Collaborating author: Keith Boom
As we’ve previously discussed, CECL is an upcoming accounting hurdle for many banks, and existing Allowance for Loan and Lease Losses (ALLL) processes will require numerous enhancements to be compliant. In the spirit of building an efficient organization, and since regulators often encourage consistency in capital management across the organization, many banks plan to integrate Comprehensive Capital Analysis and Review (CCAR) and Dodd-Frank Act Stress Test (DFAST) capabilities with CECL while the hood is up.
In the first of this two-part blog series, we discuss the CCAR and DFAST stress tests and how CECL implementation teams can leverage stress testing credit loss models.
CCAR and DFAST Stress Tests
CECL implementation teams must understand what the CCAR and DFAST stress tests are and how they differ.
DFAST requires the Federal Reserve (Fed) to execute a supervisory stress test using data submitted by the banks and requires them to run their own stress tests. Key financial attributes are modeled and evaluated to assess if enough capital exists to remain solvent under differing economic scenarios.
CCAR requires banks to submit proposed capital action plans to the Fed, who assesses whether the bank can maintain minimum regulatory capital ratios during times of stress. Each bank’s stress testing practice also undergoes a thorough qualitative assessment by the Fed.
While DFAST and CCAR tests are complimentary, they are two different tests. CCAR gives banks more options to change capital levels and is only required for large banks. DFAST is required for both large and mid-sized banks, however, requirements for mid-sized banks are less strenuous with lowered expectations for model data granularity, sophistication of estimation approaches, reporting, frequency of tests, and public disclosures.
After seven years of running the stress tests, it’s safe to say these banks have built dynamic stress testing operations, and fortunately, they can leverage some capabilities for CECL. Next, we discuss how the models used in stress testing can be re-calibrated for CECL.
Credit Loss Models
CECL replaces the backward-looking incurred loss model with a forward-looking expected credit loss model. Similar forward-looking credit loss modeling methodologies are in production for stress tests, including roll-rate based models, transition state models and Probability of Default/Loss Given Default (PD/LGD) models.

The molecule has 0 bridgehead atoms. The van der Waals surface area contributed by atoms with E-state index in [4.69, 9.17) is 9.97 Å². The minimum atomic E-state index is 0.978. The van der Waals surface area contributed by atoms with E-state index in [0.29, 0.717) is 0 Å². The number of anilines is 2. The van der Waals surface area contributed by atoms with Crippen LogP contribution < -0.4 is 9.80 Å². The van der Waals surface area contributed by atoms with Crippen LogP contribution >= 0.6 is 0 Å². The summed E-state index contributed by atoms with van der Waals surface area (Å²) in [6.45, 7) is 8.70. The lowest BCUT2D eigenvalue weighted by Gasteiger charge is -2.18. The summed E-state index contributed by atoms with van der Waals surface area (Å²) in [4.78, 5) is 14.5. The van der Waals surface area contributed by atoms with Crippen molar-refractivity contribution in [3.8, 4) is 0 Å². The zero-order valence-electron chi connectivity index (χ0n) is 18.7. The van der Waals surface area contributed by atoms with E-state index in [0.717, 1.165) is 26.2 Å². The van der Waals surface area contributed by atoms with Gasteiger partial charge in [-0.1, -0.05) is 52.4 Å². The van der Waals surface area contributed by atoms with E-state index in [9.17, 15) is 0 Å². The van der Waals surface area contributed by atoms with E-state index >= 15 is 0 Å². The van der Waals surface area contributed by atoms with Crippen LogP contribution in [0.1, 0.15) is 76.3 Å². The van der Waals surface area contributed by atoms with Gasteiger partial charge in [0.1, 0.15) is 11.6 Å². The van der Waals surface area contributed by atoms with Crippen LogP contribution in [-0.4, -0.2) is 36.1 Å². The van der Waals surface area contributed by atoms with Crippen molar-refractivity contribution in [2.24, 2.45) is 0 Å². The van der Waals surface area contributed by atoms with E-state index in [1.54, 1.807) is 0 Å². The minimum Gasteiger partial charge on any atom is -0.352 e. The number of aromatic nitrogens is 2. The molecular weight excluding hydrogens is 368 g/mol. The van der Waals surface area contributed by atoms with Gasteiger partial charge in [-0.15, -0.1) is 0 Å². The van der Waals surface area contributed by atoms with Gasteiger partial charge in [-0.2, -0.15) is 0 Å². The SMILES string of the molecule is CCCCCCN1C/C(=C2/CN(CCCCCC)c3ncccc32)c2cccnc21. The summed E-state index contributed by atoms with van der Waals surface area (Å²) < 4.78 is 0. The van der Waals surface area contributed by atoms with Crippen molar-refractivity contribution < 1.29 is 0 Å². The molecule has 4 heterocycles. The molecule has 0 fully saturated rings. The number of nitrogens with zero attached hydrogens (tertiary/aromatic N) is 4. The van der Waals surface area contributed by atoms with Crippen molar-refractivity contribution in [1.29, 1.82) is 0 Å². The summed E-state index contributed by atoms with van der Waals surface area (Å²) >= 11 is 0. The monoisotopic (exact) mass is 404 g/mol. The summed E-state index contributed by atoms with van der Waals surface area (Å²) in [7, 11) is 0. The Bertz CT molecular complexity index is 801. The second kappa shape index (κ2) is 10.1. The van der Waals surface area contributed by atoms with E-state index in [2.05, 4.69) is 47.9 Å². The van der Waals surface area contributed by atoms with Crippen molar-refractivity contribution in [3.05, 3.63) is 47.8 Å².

No single estimation method is required for either stress tests or CECL, and the estimation method used for stress tests is typically chosen based on the bank’s size and complexity. For CECL, using a similar base methodology and segmentation for similar exposures ensures consistency and, as a bonus, these methodologies have already received approval internally by the bank and externally by regulators.
Banks may consider using stress test models as a starting point for exposures that overlap the allowance for credit losses and stress tests. Many components must be re-calibrated for CECL, such as:
- Stress testing models assume a non-static portfolio (e.g., loans entering through purchases and exiting through payoffs) whereas CECL requires a static portfolio (e.g., lifetime loss projections for a specific set of loans).
- CCAR projections are for 9 quarters, while CECL requires a timeframe extended through the life of the instrument.
- Large banks are required to create and use their own scenarios, which encompass forward-looking macroeconomic variables along with scenarios provided by the Fed, and mid-sized banks are only required to use Fed scenarios. Banks will need to evaluate if existing stress test scenarios are appropriate for CECL, or if they should create or source new ones.
- Stress testing models are inherently conservative given their focus on adverse scenarios only. Since CECL results will impact earnings and will be under scrutiny from investors, banks may want to reduce this inherent conservatism and the volatility of results by adjusting estimation assumptions and through qualitative adjustments.
With a better understanding of CCAR and DFAST, your CECL implementation team can begin to think about how to integrate stress test capabilities with CECL. For the modeling component of CECL, be sure your bank understands which CECL exposures already have an applicable stress test model. If so, you can engage your modelers to build incremental enhancements, as opposed to starting from scratch. In our next post we discuss the considerations for leveraging stress test data and IT infrastructure, as well as processes and controls, for CECL.